Benchmarking Food and Beverage Companies on Obesity Prevention and Nutrition Policies: Evaluation of the BIA-Obesity Australia Initiative, 2017-2019

Document Type : Original Article


Global Obesity Centre (GLOBE), Institute for Health Transformation, Deakin University, Geelong, VIC, Australia


The potential role of the food and beverage industry in addressing diet-related disease is much debated, particularly amidst evidence of the targeted strategies, including voluntary self-regulation, used by the industry to influence policy in their favour. At the same time, the need for more comprehensive action to address unhealthy diets has led to a focus on increasing the accountability of different stakeholders. However, there has been limited evaluation of the impact of accountability initiatives on food and beverage company policies and practices. This study evaluated the impact of the BIA-Obesity (Business Impact Assessment – Obesity and population nutrition) Australia Initiative that benchmarked major Australian food and beverage companies on their nutrition-related policies.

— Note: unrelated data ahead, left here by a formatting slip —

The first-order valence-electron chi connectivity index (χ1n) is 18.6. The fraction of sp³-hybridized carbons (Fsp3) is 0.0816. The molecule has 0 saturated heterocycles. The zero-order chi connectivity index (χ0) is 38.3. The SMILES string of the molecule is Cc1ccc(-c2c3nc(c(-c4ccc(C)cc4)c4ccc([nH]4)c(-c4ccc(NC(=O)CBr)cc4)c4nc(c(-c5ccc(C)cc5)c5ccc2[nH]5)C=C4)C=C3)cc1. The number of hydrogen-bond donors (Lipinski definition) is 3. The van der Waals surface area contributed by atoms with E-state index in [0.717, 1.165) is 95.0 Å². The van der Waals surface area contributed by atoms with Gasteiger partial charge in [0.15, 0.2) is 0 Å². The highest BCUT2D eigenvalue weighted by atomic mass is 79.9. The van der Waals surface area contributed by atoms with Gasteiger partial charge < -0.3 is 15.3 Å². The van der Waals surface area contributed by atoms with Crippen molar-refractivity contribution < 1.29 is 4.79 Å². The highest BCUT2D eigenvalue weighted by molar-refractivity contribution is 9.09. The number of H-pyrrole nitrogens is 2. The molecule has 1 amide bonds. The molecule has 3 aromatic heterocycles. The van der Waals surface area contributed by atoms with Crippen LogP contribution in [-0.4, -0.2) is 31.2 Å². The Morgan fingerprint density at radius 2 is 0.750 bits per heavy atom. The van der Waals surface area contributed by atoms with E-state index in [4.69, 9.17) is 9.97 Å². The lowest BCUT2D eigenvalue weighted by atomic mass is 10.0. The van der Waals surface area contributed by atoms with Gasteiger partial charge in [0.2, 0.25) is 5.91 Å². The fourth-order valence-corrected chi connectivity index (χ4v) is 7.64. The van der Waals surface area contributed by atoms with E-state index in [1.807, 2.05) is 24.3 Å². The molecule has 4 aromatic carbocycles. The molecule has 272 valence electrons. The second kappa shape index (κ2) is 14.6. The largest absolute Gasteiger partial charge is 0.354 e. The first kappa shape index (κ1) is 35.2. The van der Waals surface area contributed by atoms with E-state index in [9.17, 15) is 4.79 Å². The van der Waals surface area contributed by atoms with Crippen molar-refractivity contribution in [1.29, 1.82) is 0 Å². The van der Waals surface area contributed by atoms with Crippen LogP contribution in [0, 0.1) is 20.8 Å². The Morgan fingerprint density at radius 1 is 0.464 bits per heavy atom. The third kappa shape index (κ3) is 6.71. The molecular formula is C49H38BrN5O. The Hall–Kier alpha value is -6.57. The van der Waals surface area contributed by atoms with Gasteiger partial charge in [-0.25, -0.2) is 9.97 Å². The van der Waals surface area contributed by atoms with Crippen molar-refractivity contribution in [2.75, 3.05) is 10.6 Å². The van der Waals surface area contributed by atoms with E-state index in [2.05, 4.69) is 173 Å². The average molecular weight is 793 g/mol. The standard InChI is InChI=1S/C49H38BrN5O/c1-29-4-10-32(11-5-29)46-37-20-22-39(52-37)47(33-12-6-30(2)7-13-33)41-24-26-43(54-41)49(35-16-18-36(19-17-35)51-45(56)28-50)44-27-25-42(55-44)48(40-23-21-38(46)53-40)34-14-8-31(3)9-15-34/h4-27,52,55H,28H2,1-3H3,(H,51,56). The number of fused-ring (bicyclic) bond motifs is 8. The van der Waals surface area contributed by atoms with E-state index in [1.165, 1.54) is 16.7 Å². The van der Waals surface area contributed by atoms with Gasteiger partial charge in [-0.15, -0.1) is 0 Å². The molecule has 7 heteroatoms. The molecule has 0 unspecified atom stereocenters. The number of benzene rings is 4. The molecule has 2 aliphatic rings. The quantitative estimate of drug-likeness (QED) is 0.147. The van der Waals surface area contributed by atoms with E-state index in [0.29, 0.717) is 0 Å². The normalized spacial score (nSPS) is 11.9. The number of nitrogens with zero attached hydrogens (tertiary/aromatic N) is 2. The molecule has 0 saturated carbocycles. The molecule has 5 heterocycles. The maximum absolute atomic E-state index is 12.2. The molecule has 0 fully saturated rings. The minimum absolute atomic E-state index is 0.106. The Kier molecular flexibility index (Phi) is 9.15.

Evaluation was conducted against the pre-specified logic model for BIA-Obesity and established frameworks for analysing organisational change and corporate political activity. Outcomes evaluated included company engagement with the Initiative, level of media coverage, and impact of the Initiative on company policies and practices based on the perspectives of company representatives. A mixed methods design was employed, including surveys and in-depth interviews with company representatives, and media reports.
Approximately half of invited companies participated in the evaluation of the BIA-Obesity Australia Initiative. A number of company representatives indicated that the Initiative had influenced their company’s nutrition policies, strategies, and disclosure practices, and had raised their company’s awareness of the importance of addressing nutrition issues.
Company representatives perceive benchmarking and accountability initiatives as helpful for provoking improvements in nutrition-related policies and practices in their companies. However, the benefits of these initiatives need to be assessed in the context of the broader political and economic environment. Whilst the focus of accountability initiatives, such as BIA-Obesity, are on industry self-regulation efforts, they can also play an important role in drawing attention to the need for increased government regulation.



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